Please tell us about yourself
Palak Patel has a “curious mind,” as he puts it. He is keen to verify observations through experimentation – be it the perfect amount of chocolate to eat, or the accuracy of genetic tests for diagnosing prostate cancer.
Palak is a second-year PhD student in Pathology, working with Dr. David Berman in the Queen’s Cancer Research Institute. They are part of a 13-lab, cross-Canada collaborative project focused on prostate cancer, funded by a Movember Team Grant (Prostate Cancer Canada).
For Palak, working in this collaborative environment is one of the best parts of working at Queen’s. He has never worked on such a large collaborative project before – most collaborative projects in the field are done with up to three or four labs.
Palak emphasizes the importance of working with people with different expertise in the group, and of each lab working on a different part of the puzzle as well as validating the work of other labs (that is, replicating the experiments to see if the results are reproducible).
The QCRI itself promotes a collaborative environment. Everyone on the floor is a cancer researcher. Their doors are open for guidance and advice when necessary.
What did you study?
Palak’s background is in genetics and microbiology. He completed his undergraduate degree at the University of Toronto and his Masters at University of Manitoba. What he is passionate about is the hands-on aspect of laboratory research. And cheekily he tells me that he “hasn’t blown anything up yet.”
Palak is happy to be working on a project that is directly linked to health. His Master’s research on bacteria had less direct applications, he tells me. His work at Queen’s is based on very practical questions, problems, and solutions.
How does your work benefit the society?
In the QCRI, Palak is focused on finding more accurate tests for identifying aggressive prostate cancer. He is developing something that can ultimately be used by clinical labs, a diagnostic test that is uncomplicated and quick.
The prostate is a male organ, roughly the shape of a walnut and approximately the size of your thumb. One in eight men are diagnosed with prostate cancer in Canada. 85% of men with prostate cancer die of something else and only 15% die from prostate cancer, likely due to an aggressive, fatal form of it. Finding a way to more accurately diagnose aggressive and indolent prostate cancer is therefore very important.
Palak has a series of projects aimed at this identification. He is looking for biomarkers, changes at the molecular level that are caused by the prostate cancer. As he explains it, for any living organism, DNA is the blueprint and RNA is the messenger, as most people learned in high school biology. But our DNA is also studded with molecules such as methyl-groups. This “methylation” acts as a second layer of blueprint. Cancers, including prostate cancer, have shown to have changes in the DNA methylation patterns. It is Palak’s task to identify changes in the methylation patterns produced by aggressive prostate cancer and develop different ways of its detection.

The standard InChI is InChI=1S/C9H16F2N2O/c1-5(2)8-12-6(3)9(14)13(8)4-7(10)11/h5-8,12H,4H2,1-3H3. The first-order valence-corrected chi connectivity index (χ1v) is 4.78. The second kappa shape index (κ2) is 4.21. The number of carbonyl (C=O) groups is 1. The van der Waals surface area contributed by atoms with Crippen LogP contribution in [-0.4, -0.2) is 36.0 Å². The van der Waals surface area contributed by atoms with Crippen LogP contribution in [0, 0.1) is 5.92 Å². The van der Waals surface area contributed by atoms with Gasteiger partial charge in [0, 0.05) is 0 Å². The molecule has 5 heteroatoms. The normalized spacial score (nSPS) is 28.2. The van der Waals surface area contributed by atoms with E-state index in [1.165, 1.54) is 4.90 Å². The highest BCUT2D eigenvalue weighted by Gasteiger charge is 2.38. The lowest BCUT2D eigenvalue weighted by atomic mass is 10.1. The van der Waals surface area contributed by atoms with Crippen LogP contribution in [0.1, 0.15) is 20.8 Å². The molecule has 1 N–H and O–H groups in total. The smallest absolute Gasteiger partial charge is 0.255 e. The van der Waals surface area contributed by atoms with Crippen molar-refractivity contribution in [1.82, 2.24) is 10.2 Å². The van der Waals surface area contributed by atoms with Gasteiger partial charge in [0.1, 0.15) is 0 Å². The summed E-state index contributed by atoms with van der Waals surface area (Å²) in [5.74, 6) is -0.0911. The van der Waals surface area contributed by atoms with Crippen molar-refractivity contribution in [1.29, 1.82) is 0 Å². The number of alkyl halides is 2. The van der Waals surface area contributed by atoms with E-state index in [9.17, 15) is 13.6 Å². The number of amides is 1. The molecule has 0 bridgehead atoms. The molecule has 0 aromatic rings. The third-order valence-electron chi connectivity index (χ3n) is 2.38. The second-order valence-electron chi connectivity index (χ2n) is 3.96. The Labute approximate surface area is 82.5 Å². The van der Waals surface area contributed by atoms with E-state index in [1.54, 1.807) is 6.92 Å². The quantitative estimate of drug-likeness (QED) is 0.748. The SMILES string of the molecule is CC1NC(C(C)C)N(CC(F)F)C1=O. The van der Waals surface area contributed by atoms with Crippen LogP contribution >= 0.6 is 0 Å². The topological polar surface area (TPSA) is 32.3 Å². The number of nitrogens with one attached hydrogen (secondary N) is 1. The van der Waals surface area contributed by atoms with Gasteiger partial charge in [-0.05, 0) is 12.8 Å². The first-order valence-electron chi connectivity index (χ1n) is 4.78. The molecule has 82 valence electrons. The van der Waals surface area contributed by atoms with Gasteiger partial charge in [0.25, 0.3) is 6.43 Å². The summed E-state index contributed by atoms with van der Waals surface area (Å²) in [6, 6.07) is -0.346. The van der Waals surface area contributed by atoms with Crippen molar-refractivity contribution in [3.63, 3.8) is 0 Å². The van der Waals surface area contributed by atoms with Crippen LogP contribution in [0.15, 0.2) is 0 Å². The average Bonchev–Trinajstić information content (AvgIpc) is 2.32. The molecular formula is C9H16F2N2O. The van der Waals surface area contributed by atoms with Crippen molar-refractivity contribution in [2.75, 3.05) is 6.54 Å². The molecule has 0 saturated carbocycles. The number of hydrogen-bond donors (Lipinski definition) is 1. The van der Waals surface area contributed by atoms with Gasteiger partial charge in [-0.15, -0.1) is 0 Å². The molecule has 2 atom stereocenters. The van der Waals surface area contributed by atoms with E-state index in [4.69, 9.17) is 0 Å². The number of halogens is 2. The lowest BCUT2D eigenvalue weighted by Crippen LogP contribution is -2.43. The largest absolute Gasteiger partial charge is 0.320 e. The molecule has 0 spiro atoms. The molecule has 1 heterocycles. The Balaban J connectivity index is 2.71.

Tell us about your work
Working at the QCRI, Palak has access to the Kingston General Hospital’s collection of cancer tumors, a very useful resource. These are cancerous tissues that have been surgically removed from patients since 2000. These samples are highly annotated, accompanied by records of what happened to the patient pre- and post-surgery. These are extremely valuable sources for research; however, for samples to be kept for so long, they are preserved in formalin.
For labs, biological samples kept in formalin are considered to be “poorer quality” than samples which have been frozen directly after surgery. Frozen samples provide better quality material for research, but must be kept at -80°C or liquid nitrogen, both very expensive.
Formalin samples can be kept at room temperature and for much longer. Because the availability and convenience of the formalin samples, it is important to be able to determine how to use them effectively, which has been Palak’s first task at the QCRI.
Having developed a protocol to maximize output from these “poor-quality” samples, Palak’s second project in the lab is aimed at developing a way for methylation to be evident on a stained slide as a diagnostic tool.
This project draws on knowledge of chemistry. In the collaborative QCRI environment, Palak can turn to his second supervisor, Dr. Anne Petitjean, from Chemistry, for guidance.
From Palak’s curious mind, together with Dr. Petitjean and Dr. Berman, and the experts of the 12 other Canadian labs who are part of the Movember Team Grant, will come with an accurate, effective and easy-to-use genetic diagnostic test for aggressive prostate cancer.